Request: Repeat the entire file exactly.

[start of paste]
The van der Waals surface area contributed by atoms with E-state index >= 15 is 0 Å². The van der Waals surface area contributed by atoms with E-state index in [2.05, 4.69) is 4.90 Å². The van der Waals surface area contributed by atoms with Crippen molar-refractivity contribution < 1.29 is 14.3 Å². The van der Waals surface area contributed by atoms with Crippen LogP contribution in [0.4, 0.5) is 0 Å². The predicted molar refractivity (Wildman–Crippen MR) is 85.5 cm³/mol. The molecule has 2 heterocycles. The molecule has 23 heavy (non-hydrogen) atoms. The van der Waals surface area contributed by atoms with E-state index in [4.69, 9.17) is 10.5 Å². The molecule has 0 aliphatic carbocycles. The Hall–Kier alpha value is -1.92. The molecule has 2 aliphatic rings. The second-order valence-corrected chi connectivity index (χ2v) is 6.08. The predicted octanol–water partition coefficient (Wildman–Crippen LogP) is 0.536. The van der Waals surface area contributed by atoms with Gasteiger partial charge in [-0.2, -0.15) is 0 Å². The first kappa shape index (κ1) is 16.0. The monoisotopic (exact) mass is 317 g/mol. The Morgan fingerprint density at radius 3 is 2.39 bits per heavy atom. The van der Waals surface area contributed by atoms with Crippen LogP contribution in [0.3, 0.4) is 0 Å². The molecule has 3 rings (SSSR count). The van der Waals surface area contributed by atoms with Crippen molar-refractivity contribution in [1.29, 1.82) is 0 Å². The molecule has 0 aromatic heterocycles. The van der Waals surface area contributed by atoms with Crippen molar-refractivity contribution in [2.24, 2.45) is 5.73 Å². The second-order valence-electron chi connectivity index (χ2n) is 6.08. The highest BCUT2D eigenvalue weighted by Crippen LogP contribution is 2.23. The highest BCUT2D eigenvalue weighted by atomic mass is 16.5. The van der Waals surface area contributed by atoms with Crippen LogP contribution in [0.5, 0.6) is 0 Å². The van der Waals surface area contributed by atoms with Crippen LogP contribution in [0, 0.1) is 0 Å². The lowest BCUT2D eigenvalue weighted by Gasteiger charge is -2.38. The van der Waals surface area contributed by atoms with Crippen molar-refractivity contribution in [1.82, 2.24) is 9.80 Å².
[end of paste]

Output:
The van der Waals surface area contributed by atoms with E-state index >= 15 is 0 Å². The van der Waals surface area contributed by atoms with E-state index in [2.05, 4.69) is 4.90 Å². The van der Waals surface area contributed by atoms with Crippen molar-refractivity contribution < 1.29 is 14.3 Å². The van der Waals surface area contributed by atoms with Crippen LogP contribution in [0.4, 0.5) is 0 Å². The predicted molar refractivity (Wildman–Crippen MR) is 85.5 cm³/mol. The molecule has 2 heterocycles. The molecule has 23 heavy (non-hydrogen) atoms. The van der Waals surface area contributed by atoms with E-state index in [4.69, 9.17) is 10.5 Å². The molecule has 0 aliphatic carbocycles. The Hall–Kier alpha value is -1.92. The molecule has 2 aliphatic rings. The second-order valence-corrected chi connectivity index (χ2v) is 6.08. The predicted octanol–water partition coefficient (Wildman–Crippen LogP) is 0.536. The van der Waals surface area contributed by atoms with Gasteiger partial charge in [-0.2, -0.15) is 0 Å². The first kappa shape index (κ1) is 16.0. The monoisotopic (exact) mass is 317 g/mol. The Morgan fingerprint density at radius 3 is 2.39 bits per heavy atom. The van der Waals surface area contributed by atoms with Crippen LogP contribution in [0.3, 0.4) is 0 Å². The molecule has 3 rings (SSSR count). The van der Waals surface area contributed by atoms with Crippen molar-refractivity contribution in [1.29, 1.82) is 0 Å². The molecule has 0 aromatic heterocycles. The van der Waals surface area contributed by atoms with Crippen molar-refractivity contribution in [2.24, 2.45) is 5.73 Å². The second-order valence-electron chi connectivity index (χ2n) is 6.08. The highest BCUT2D eigenvalue weighted by Crippen LogP contribution is 2.23. The highest BCUT2D eigenvalue weighted by atomic mass is 16.5. The van der Waals surface area contributed by atoms with Crippen LogP contribution in [0.5, 0.6) is 0 Å². The van der Waals surface area contributed by atoms with Crippen LogP contribution in [0, 0.1) is 0 Å². The lowest BCUT2D eigenvalue weighted by Gasteiger charge is -2.38. The van der Waals surface area contributed by atoms with Crippen molar-refractivity contribution in [1.82, 2.24) is 9.80 Å².